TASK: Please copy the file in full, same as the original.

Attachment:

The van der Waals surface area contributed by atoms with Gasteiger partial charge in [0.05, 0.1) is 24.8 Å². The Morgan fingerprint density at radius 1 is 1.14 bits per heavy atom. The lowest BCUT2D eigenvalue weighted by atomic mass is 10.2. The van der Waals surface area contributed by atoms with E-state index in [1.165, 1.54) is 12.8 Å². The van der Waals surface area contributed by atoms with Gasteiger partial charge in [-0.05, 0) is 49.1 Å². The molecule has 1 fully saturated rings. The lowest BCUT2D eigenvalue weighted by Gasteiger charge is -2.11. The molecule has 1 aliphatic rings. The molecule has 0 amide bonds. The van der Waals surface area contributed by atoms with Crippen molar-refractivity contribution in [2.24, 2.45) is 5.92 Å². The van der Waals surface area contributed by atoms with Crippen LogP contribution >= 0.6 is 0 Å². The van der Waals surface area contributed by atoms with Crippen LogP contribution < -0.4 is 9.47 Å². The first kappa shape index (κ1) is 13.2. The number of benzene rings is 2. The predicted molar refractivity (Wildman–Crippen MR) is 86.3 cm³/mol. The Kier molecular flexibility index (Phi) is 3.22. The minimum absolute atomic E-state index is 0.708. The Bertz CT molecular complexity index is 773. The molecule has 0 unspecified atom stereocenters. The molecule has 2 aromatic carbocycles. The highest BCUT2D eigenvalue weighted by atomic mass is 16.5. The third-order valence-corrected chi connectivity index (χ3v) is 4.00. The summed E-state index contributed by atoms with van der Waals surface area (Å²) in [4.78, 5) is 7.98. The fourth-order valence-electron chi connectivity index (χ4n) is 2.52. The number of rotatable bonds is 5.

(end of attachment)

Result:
The van der Waals surface area contributed by atoms with Gasteiger partial charge in [0.05, 0.1) is 24.8 Å². The Morgan fingerprint density at radius 1 is 1.14 bits per heavy atom. The lowest BCUT2D eigenvalue weighted by atomic mass is 10.2. The van der Waals surface area contributed by atoms with E-state index in [1.165, 1.54) is 12.8 Å². The van der Waals surface area contributed by atoms with Gasteiger partial charge in [-0.05, 0) is 49.1 Å². The molecule has 1 fully saturated rings. The lowest BCUT2D eigenvalue weighted by Gasteiger charge is -2.11. The molecule has 1 aliphatic rings. The molecule has 0 amide bonds. The van der Waals surface area contributed by atoms with Crippen molar-refractivity contribution in [2.24, 2.45) is 5.92 Å². The van der Waals surface area contributed by atoms with Crippen LogP contribution >= 0.6 is 0 Å². The van der Waals surface area contributed by atoms with Crippen LogP contribution < -0.4 is 9.47 Å². The first kappa shape index (κ1) is 13.2. The number of benzene rings is 2. The predicted molar refractivity (Wildman–Crippen MR) is 86.3 cm³/mol. The Kier molecular flexibility index (Phi) is 3.22. The minimum absolute atomic E-state index is 0.708. The Bertz CT molecular complexity index is 773. The molecule has 0 unspecified atom stereocenters. The molecule has 2 aromatic carbocycles. The highest BCUT2D eigenvalue weighted by atomic mass is 16.5. The third-order valence-corrected chi connectivity index (χ3v) is 4.00. The summed E-state index contributed by atoms with van der Waals surface area (Å²) in [4.78, 5) is 7.98. The fourth-order valence-electron chi connectivity index (χ4n) is 2.52. The number of rotatable bonds is 5.